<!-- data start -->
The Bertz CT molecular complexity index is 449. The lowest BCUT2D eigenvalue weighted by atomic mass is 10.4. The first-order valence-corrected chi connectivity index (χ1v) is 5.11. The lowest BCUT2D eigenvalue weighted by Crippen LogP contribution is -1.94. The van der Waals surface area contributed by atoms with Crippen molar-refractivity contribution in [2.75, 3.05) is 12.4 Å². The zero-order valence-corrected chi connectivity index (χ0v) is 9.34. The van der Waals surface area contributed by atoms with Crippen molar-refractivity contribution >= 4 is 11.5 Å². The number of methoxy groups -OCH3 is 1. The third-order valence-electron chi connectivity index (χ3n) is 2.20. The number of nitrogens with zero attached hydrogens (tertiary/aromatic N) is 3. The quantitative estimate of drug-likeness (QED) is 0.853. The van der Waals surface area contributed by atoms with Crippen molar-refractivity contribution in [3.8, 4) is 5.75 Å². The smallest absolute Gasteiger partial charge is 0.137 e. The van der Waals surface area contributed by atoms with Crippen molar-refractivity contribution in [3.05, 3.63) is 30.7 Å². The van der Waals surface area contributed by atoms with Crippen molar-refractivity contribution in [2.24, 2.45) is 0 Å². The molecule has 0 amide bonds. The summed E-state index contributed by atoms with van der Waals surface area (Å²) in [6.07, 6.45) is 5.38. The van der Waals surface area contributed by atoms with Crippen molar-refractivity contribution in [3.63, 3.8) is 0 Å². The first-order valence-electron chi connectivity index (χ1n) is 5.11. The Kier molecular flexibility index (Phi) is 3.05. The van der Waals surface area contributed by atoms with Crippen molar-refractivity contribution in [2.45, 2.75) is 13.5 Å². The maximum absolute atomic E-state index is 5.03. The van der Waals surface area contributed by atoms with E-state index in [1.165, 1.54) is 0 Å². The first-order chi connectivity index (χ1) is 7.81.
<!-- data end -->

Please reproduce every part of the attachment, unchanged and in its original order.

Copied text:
The Bertz CT molecular complexity index is 449. The lowest BCUT2D eigenvalue weighted by atomic mass is 10.4. The first-order valence-corrected chi connectivity index (χ1v) is 5.11. The lowest BCUT2D eigenvalue weighted by Crippen LogP contribution is -1.94. The van der Waals surface area contributed by atoms with Crippen molar-refractivity contribution in [2.75, 3.05) is 12.4 Å². The zero-order valence-corrected chi connectivity index (χ0v) is 9.34. The van der Waals surface area contributed by atoms with Crippen molar-refractivity contribution >= 4 is 11.5 Å². The number of methoxy groups -OCH3 is 1. The third-order valence-electron chi connectivity index (χ3n) is 2.20. The number of nitrogens with zero attached hydrogens (tertiary/aromatic N) is 3. The quantitative estimate of drug-likeness (QED) is 0.853. The van der Waals surface area contributed by atoms with Crippen molar-refractivity contribution in [3.8, 4) is 5.75 Å². The smallest absolute Gasteiger partial charge is 0.137 e. The van der Waals surface area contributed by atoms with Crippen molar-refractivity contribution in [3.05, 3.63) is 30.7 Å². The van der Waals surface area contributed by atoms with Crippen molar-refractivity contribution in [2.24, 2.45) is 0 Å². The molecule has 0 amide bonds. The summed E-state index contributed by atoms with van der Waals surface area (Å²) in [6.07, 6.45) is 5.38. The van der Waals surface area contributed by atoms with Crippen molar-refractivity contribution in [3.63, 3.8) is 0 Å². The first-order valence-electron chi connectivity index (χ1n) is 5.11. The Kier molecular flexibility index (Phi) is 3.05. The van der Waals surface area contributed by atoms with Crippen molar-refractivity contribution in [2.45, 2.75) is 13.5 Å². The maximum absolute atomic E-state index is 5.03. The van der Waals surface area contributed by atoms with E-state index in [1.165, 1.54) is 0 Å². The first-order chi connectivity index (χ1) is 7.81.